A Perspective on Port PoliticsPermalink +
Sat, Apr 04, 2015, 1:15 pm // John Servais
A bit of perspective on this action by the Port of Bellingham, the entity that has just sold the finest portion of our waterfront for pennies on the dollar to a foreign company of dubious reputation.
Port commissioner Dan Robbins performed with distinction during a rowdy port meeting last Tuesday. While commissioner Jim Jorgensen picked an argument with members of the audience, and commissioner Mike McAuley stooped to chastising citizens for thinking they had a right to speak out and complain, Robbins cooly did his best to run the two meetings in an orderly manner. (Yes, technically, it was one meeting.) When a speaker talked past the three-minute bell, if they were making sense, Robbins allowed them to continue.
So a tip of the hat to Robbins. Of course, as the commissioner who engineered this deal, he knew full well that he had Jorgensen’s vote in his pocket and no matter what people said the deal was going to be approved. McAuley is unpredictable.
That said, Mike McAuley was right in stating that the port does not need to listen to citizens nor hold hearings. McAuley is an offensive and arrogant guy, but he is correct. Ports in Washington state have almost unlimited power. They were set up that way by an amendment to our state constitution in 1911 and the concept is supported by our state laws. The intention a hundred years ago was to create independent business-like government agencies - called ports - that would be almost beyond the reach of politics. Commissioners are elected for six year terms and only one government agency - the state auditor - has any oversight of them.
The Washington state attorney general cannot investigate nor counter any port commission. Unlike cities and counties in Washington state, ports do not have to hold public hearings, do not need second readings on bills and do not need to notify the public of what they intend to do.
For instance, the Port of Bellingham could issue a 24 hour notice of a port commission meeting. At that meeting, they could decide most anything they wanted to do - like spend $10 million to extend the airport runway. They could vote and gavel the meeting over in 5 minutes. Done and legal.
Why was it set up this way? Because a hundred years ago our state wanted port agencies to build infrastructure like docks, railroad sidings, dredged harbors and waterside facilities for fishing, shipping and commerce. They wanted ports to be beyond the reach of normal politics and citizens getting in the way of what port commissioners might want to do. Today, that power is actually hurting communities as ports spend on frivolous projects and make bone-headed capital decisions without the benefit of input by the community.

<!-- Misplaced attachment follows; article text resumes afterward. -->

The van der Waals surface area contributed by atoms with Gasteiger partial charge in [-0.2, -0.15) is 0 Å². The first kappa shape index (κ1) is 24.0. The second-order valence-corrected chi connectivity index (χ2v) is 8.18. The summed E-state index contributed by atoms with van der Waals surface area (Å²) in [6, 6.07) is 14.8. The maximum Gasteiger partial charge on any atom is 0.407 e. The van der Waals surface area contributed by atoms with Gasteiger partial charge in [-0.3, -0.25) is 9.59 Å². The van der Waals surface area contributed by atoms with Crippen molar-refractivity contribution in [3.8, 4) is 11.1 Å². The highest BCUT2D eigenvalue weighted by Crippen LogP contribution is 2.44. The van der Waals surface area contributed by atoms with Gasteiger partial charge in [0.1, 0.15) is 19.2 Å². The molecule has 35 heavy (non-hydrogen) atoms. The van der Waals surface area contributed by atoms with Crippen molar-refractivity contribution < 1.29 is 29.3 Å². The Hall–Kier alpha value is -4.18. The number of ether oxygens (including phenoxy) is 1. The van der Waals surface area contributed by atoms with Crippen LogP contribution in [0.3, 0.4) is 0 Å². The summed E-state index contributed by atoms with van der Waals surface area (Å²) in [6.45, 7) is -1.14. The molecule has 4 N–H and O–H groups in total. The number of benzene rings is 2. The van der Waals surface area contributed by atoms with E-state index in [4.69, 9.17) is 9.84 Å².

About 25 years ago, then State Senator Harriet Spanel, working with port reformers across the state, got state laws changed to allow some modernizing of port laws. I was one of those who went to Olympia and testified for the changes. The new laws allowed local initiatives to reduce terms from six to four years, and to increase the size of a port commission from three to five members. These were meant to bring ports closer to citizens - closer to voters and the public they are supposed to serve. We in Whatcom County did succeed is changing the terms from six to four years.
What we need to do next is increase to five port commissioners - and we need those two additional commissioner seats to be at-large so anyone from anywhere in the county can run in every port election. We need five heads looking at decisions. There is no corporate board today that has three board members because a triumvirate is always controlled by one. How? The most aggressive member only has to influence the weakest of the other two and that is it. Once increased to five commissioners, the mix of personalities requires consensus of at least three with the other two only needing to pick off one to change the vote. This creates meaningful dialog.
To improve decision-making at the port, we have to do a better job electing good people - and we need to have more than three commissioners. Often, we think we are electing the good candidate but they turn out to be - shall we say - not up to the job. We need more commissioners on the commission so that one election "mistake" on our part will not screw things up - such as firing an outstanding executive director like Charlie Sheldon or selling off our birthright like the current commission just did. With five commissioners, one bad commissioner will have far less ability to cause damage.
I’ve packed a lot of information about ports into this article. Some of you readers also have expertise on these issues and I hope you either comment in support of what I have posted, or correct, clarify or disagree with any statements of mine. The goal here is to inform our fellow citizens of the facts, of common sense perspectives and of what we all can do to improve our local politics. Politics should not be a dirty word, as it is how we govern ourselves - or not.
Sat, Apr 04, 2015, 1:15 pm // John ServaisThe port's latest bone-headed deal calls for the good citizens of Whatcom County to consider the options...unless we're enjoying our Groundhog Day.
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